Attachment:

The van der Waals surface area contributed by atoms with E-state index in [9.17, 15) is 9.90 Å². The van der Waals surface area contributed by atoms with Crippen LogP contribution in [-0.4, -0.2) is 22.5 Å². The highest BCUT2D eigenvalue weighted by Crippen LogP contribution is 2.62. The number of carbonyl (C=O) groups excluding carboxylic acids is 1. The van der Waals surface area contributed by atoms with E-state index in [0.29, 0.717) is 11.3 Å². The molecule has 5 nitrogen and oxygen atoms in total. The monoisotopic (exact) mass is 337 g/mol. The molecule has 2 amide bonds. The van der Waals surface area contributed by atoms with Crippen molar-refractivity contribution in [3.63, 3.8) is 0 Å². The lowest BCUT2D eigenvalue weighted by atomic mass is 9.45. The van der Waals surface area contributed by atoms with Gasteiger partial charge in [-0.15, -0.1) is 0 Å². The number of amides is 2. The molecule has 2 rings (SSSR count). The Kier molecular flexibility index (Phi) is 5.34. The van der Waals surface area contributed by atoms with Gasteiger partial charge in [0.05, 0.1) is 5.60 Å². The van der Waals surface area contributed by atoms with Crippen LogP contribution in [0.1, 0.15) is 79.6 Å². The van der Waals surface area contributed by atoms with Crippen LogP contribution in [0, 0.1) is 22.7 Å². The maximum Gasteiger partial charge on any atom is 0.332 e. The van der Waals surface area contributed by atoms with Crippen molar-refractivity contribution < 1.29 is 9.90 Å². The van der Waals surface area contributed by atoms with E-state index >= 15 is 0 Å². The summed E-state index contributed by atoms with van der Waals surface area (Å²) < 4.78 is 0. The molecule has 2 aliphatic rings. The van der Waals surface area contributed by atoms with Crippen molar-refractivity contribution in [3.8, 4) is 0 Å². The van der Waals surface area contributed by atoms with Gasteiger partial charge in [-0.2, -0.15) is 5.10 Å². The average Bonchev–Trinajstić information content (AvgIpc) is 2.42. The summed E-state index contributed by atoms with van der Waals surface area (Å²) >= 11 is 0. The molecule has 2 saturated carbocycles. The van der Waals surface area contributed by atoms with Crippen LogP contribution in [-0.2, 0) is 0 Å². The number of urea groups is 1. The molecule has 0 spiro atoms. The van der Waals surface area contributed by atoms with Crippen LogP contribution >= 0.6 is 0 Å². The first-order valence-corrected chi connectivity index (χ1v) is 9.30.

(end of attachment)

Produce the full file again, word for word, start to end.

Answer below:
The van der Waals surface area contributed by atoms with E-state index in [9.17, 15) is 9.90 Å². The van der Waals surface area contributed by atoms with Crippen LogP contribution in [-0.4, -0.2) is 22.5 Å². The highest BCUT2D eigenvalue weighted by Crippen LogP contribution is 2.62. The number of carbonyl (C=O) groups excluding carboxylic acids is 1. The van der Waals surface area contributed by atoms with E-state index in [0.29, 0.717) is 11.3 Å². The molecule has 5 nitrogen and oxygen atoms in total. The monoisotopic (exact) mass is 337 g/mol. The molecule has 2 amide bonds. The van der Waals surface area contributed by atoms with Crippen molar-refractivity contribution in [3.63, 3.8) is 0 Å². The lowest BCUT2D eigenvalue weighted by atomic mass is 9.45. The van der Waals surface area contributed by atoms with Gasteiger partial charge in [-0.15, -0.1) is 0 Å². The number of amides is 2. The molecule has 2 rings (SSSR count). The Kier molecular flexibility index (Phi) is 5.34. The van der Waals surface area contributed by atoms with Gasteiger partial charge in [0.05, 0.1) is 5.60 Å². The van der Waals surface area contributed by atoms with Crippen LogP contribution in [0.1, 0.15) is 79.6 Å². The van der Waals surface area contributed by atoms with Crippen LogP contribution in [0, 0.1) is 22.7 Å². The maximum Gasteiger partial charge on any atom is 0.332 e. The van der Waals surface area contributed by atoms with Crippen molar-refractivity contribution < 1.29 is 9.90 Å². The van der Waals surface area contributed by atoms with E-state index >= 15 is 0 Å². The summed E-state index contributed by atoms with van der Waals surface area (Å²) < 4.78 is 0. The molecule has 2 aliphatic rings. The van der Waals surface area contributed by atoms with Crippen molar-refractivity contribution in [3.8, 4) is 0 Å². The van der Waals surface area contributed by atoms with Gasteiger partial charge in [-0.2, -0.15) is 5.10 Å². The average Bonchev–Trinajstić information content (AvgIpc) is 2.42. The summed E-state index contributed by atoms with van der Waals surface area (Å²) >= 11 is 0. The molecule has 2 saturated carbocycles. The van der Waals surface area contributed by atoms with Crippen LogP contribution in [-0.2, 0) is 0 Å². The number of urea groups is 1. The molecule has 0 spiro atoms. The van der Waals surface area contributed by atoms with Crippen LogP contribution >= 0.6 is 0 Å². The first-order valence-corrected chi connectivity index (χ1v) is 9.30.